Jacques Barzun Leaves Us a “Simple & Direct” Legacy

By J.F. McKenna

Jacques Barzun praised Americans as a “verbally exuberant people,” but never hesitated to caution us against telling anything but the straight story. In that respect, the iconic historian and prose craftsman illustrated the genius behind his adopted country itself.

Somehow, amid ginned-up fiscal crises and a contentious presidential election last fall, a lot of Americans missed the passing of Barzun, 104. That’s a pity, since the good scholar proved to be a champion of George Orwell’s saying that “if thought corrupts language, language can also corrupt thought.” And as corrupt thought goes, so goes the Republic.

Think the argument is overstated? Consider just this recent tidbit from Time magazine: “Gore has more inside knowledge than the average futurist about both politics and business….”  Insider knowledge about the future? Knowledge, by definition, refers to understanding gained by actual experience. Above-average futurist Al Gore, maybe. Time traveler Al Gore, I think not. Maybe just a Time reader.

“The language is in a precarious state,” Barzun declared in 1958. “Today, it is the educated who lead the way in destruction. It is they who in the name of freedom deny any social obligation to use decently that valuable property, the mother tongue. No circle or profession is privileged: our lax democratic manners tolerate everything, while literature of every grade uses by preference the language of the gutter….”

Barzun made that observation 11 Presidents ago. And he kept up the good fight for clarity right until the end. When he died, the centenarian was completing yet another questionnaire for American Heritage Dictionary, of whose usage panel he was a distinguished member.

“Barzun had always held a firm line against what he saw as the misuse of English, though it was his second language: He moved to the United States from France at the age of 12,” Ben Zimmer wrote in The Boston Globe last November. “He attended Columbia University, received his PhD in history there, and then taught at Columbia until his retirement, designing the school’s Great Books curriculum. While he was primarily known for his sweeping cultural histories, including the best-selling From Dawn to Decadence, Barzun also saw it as his mission to sound the alarm about linguistic degradation.”

That mission Barzun gladly inherited from cultural forefathers such as Mark Twain, who still reminds us that the difference between the right word and the almost-right word is as great a difference as that between lightning and the lightning bug. Like Huck Finn’s father, Barzun valued clarity and decorum, whether in the private parlor or the public forum. And he championed both virtues with a sense of grateful patriotism.

Starting in the ‘60s, the dictionary’s panelists “made their opinions known through annual surveys on disputed points of language use,” the Globe article reported. “His fellow panelist William Zinsser, the great writer about the art of writing, described some of the survey questions in a piece for Life magazine….While most of the panelists approved of the general political use of regime or dynasty (as in ‘the Truman regime’), Barzun held the line: ‘These are technical terms, you blasted non-historians!’”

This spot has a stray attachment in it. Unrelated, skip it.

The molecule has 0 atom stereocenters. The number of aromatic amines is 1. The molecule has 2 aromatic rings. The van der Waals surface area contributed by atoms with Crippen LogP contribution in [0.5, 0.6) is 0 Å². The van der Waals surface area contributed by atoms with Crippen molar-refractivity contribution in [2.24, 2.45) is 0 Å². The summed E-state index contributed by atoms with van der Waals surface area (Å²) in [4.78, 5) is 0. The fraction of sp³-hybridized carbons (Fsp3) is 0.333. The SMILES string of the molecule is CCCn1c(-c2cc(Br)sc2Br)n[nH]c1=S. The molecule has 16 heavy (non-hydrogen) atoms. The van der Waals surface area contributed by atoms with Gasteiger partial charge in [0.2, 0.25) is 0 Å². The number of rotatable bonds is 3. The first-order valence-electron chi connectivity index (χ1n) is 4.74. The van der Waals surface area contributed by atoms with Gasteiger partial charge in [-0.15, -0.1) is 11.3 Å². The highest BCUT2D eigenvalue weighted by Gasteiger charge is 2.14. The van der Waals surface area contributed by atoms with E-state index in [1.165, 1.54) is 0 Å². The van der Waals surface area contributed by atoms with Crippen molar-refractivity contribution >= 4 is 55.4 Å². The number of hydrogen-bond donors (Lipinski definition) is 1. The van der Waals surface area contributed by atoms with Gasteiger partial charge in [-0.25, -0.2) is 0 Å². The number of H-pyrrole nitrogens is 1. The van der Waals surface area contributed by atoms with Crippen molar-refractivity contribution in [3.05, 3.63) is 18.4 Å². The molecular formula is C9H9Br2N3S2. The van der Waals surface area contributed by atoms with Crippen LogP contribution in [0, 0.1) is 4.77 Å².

In his classic book Simple & Direct, Barzun pegs the root difficulty of this imprecision as “being blind and deaf to words — not seeing the words for the prose” — adding that this handicap diminishes business and science, journalism and government. Each time I see “revenue enhancement” substituted for “new taxes” in articles and speeches, I realize that Barzun’s long-fought campaign cannot end with him, especially in the public square.

As Orwell says in Politics and the English Language,  “political language — and with variations that is true of all political parties, from Conservatives to Anarchists — is designed to make lies sound truthful and murder respectable….”

Barzun would surely tell you that the only sure defense against such corruption, and the greater consequences it brings, is “to re-sensitize the mind to words.”

CBR contributor J.F. McKenna, a longtime West Park resident, is a business journalist, communications consultant and former editor of the national manufacturing magazine Tooling & Production. He has chased stories throughout the country and as far away as Japan, Israel and that most exotic of financial lands, Wall Street. Reach him at jfmckwriter23@yahoo.com or through his LinkedIn profile: Jos. F. McKenna.

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Comments

  1. Joe, when I was a radio reporter I sometimes had interview subjects object when I quoted certain statements they’d made moments before back to them word for word. After having second thoughts some claimed “that’s not what I said!” When I offered to play my recording as proof – they’ve basically commented “Well, that’s not what I meant.”

    As you’ll recall well-known egghead Humpty Dumpty’s communications strategy deployed on Alice in Lewis Carroll’s “Through the Looking Glass” is hard to crack.

    ‘When I use a word,’ Humpty Dumpty said, in rather a scornful tone, ‘it means just what I choose it to mean — neither more nor less.’ ‘The question is,’ said Alice, ‘whether you can make words mean so many different things.’ ‘The question is,’ said Humpty Dumpty, ‘which is to be master — that’s all.’

  2. Reblogged this on historycatblog.

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